Nonsynostotic occipital plagiocephaly: factors impacting onset, treatment, and outcomes.
ABSTRACT Nonsynostotic occipital plagiocephaly remains a diagnosis of concern in infancy. This study evaluates factors affecting the onset, treatment, and outcomes of nonsynostotic occipital plagiocephaly.
A retrospective chart review and telephone survey were performed. A posterior occipital deformation severity score was used. Factors such as demographics, behavioral and helmet therapy, feeding patterns, torticollis, multiple gestation pregnancies, prematurity, and congenital nonsynostotic occipital plagiocephaly were evaluated.
One hundred five infants were identified. Of these, 95 percent were Caucasian, 93 percent were from two-parent households, and 70 percent were from households earning more than $50,000. Repositioning was attempted in 95 percent, and 45 percent progressed to helmet therapy. When comparing change in posterior occipital deformation severity score with helmet therapy to repositioning, a difference was found (p < 0.05). Forty-nine percent of patients were breast-fed, and when compared with the general population, a difference was found (p < 0.05). Twenty percent of infants had torticollis, and when compared with population norms, a difference was found (p < 0.05). Twelve percent of patients were twins, and when compared with population norms, more twinning occurred (p < 0.05). Congenital nonsynostotic occipital plagiocephaly was found in 10 percent of patients and did not result in an increased risk of progression to helmet therapy.
This study demonstrates trends that may predict additional risks for developing nonsynostotic occipital plagiocephaly, including torticollis, plural births, and increased socioeconomic affluence. In addition, the nonsynostotic occipital plagiocephaly cohort was breast-fed less than the general population, demonstrating that breast-feeding may be preventative, as breast-fed infants are repositioned more frequently and sleep for shorter periods. As in other studies, cranial molding helmet therapy was more effective in correcting nonsynostotic occipital plagiocephaly than repositioning alone.
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ABSTRACT: Deformational plagiocephaly refers to the development of an abnormal head shape in infants resulting from externally applied molding forces, which may occur either prenatally or postnatally. We have observed that an unexpectedly high number of multiple-birth infants have presented to our center with this condition. The purposes of this investigation were to: 1) determine the significance of this observation; and 2) examine the risk factors that may make this population more susceptible to the development of plagiocephaly. A retrospective review of our database was performed to identify those infants who were of multiple-birth origin. The parents of these infants were contacted by phone to complete a survey regarding the prenatal and postnatal history of their child. Similar information was obtained for the state of Arizona from the Office of Vital Statistics. A chi2 analysis was used to compare the incidence of multiple births in Arizona with the incidence of multiple births in our treatment population. Between 1993 and 1996, 69 (8.6%) of the 801 infants treated for deformational plagiocephaly at our Phoenix center were of multiple-birth origin. Four infants who had been treated postoperatively after surgery for craniosynostosis, as well as 5 patients who had been referred from out of state, were excluded from further study. The chi2 analysis of the remaining 60 patients confirmed that a statistically significant number of plural-birth infants had presented with deformational plagiocephaly. Four risk factors were identified as having occurred at high frequency in this population: in utero constraint, supine sleeping position, torticollis, and prematurity. The current findings of this investigation confirm that a significant number of multiple-birth infants have presented to our clinic with deformational plagiocephaly. Compared with their singleton counterparts, plural infants seem to be at higher risk for the development of deformational plagiocephaly, because they are more likely to be exposed to multiple risk factors.deformational plagiocephaly, multiple birth, plurality.PEDIATRICS 04/1999; 103(3):565-9. · 4.47 Impact Factor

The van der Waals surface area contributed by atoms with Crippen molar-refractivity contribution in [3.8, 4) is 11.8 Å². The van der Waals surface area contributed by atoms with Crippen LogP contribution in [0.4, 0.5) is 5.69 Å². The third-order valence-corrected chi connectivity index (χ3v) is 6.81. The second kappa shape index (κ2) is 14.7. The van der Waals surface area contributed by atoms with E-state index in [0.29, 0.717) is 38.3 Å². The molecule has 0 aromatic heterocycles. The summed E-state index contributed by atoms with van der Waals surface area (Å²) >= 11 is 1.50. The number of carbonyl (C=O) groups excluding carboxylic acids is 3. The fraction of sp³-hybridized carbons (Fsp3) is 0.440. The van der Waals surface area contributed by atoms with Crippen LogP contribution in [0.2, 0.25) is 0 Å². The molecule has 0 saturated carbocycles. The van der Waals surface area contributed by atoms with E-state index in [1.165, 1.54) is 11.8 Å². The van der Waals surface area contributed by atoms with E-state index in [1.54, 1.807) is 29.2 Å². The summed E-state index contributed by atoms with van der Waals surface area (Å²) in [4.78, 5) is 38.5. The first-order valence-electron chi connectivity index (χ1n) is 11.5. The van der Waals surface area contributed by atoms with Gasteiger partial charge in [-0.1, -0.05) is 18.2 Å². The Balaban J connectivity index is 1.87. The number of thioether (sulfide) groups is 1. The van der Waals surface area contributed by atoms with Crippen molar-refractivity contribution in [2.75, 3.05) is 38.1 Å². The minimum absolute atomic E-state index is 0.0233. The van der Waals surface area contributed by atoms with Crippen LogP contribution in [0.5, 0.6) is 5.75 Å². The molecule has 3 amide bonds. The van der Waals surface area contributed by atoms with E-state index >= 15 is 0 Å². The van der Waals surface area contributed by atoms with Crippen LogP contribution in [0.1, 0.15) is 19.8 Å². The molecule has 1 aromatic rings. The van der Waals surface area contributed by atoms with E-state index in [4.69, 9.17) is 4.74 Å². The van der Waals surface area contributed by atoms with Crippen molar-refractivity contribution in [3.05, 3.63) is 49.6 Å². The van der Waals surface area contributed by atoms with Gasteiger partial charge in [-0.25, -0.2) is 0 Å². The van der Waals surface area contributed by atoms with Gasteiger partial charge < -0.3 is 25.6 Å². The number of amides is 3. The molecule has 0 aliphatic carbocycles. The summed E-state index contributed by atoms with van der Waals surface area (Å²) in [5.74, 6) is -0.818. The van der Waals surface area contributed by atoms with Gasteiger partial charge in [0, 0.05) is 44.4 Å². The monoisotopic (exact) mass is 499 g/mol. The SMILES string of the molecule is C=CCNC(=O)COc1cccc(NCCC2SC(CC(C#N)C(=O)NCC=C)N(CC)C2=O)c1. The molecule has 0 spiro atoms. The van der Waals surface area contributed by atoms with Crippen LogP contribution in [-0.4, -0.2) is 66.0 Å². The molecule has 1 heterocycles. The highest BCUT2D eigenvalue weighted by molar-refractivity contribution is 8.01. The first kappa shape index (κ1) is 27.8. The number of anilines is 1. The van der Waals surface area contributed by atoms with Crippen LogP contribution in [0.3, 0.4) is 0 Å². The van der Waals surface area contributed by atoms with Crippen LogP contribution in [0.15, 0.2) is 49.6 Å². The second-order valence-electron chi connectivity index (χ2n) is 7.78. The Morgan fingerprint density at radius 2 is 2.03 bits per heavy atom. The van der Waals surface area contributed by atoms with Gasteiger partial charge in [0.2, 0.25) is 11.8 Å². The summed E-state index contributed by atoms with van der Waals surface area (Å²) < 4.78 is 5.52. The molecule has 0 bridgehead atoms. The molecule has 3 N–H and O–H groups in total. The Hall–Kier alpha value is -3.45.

- Pediatrics 08/1992; 90(1 Pt 1):115-8. · 5.12 Impact Factor
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ABSTRACT: Dynamic Orthotic Cranioplasty (DOC) was developed to treat craniofacial deformities associated with positional plagiocephaly. This investigation describes the treatment of more than 750 patients with the DOC Band since 1988. All patients undergoing DOC treatment were fit with a custom fabricated orthosis made from a plaster impression taken from the infant's head. When the orthosis was applied, the corrective pressure was directed to hold growth at the calvarial prominences and redirect symmetrical growth. A detailed medical history was obtained and anthropometric measurements were taken at start, exit, 12, 18, and 24 months follow-up. This information was recorded in a database created in Microsoft Excel. Mean length of treatment was 4.3 months with an average entrance age of 6.9 months. Analysis of anthropometric data showed significant reduction in mean cranial vault, skull base, and facial asymmetries. Correction of the more difficult skull base was documented with computed tomography. Our anthropometric and clinical observations document complete or near complete correction of asymmetry for a wide variety of head shapes. Based on the results of this investigation, we are able to support the earlier claims of our pilot study, which concluded that DOC is effective in the treatment of positional plagiocephaly.Journal of Craniofacial Surgery 02/1998; 9(1):11-7; discussion 18-9. · 0.69 Impact Factor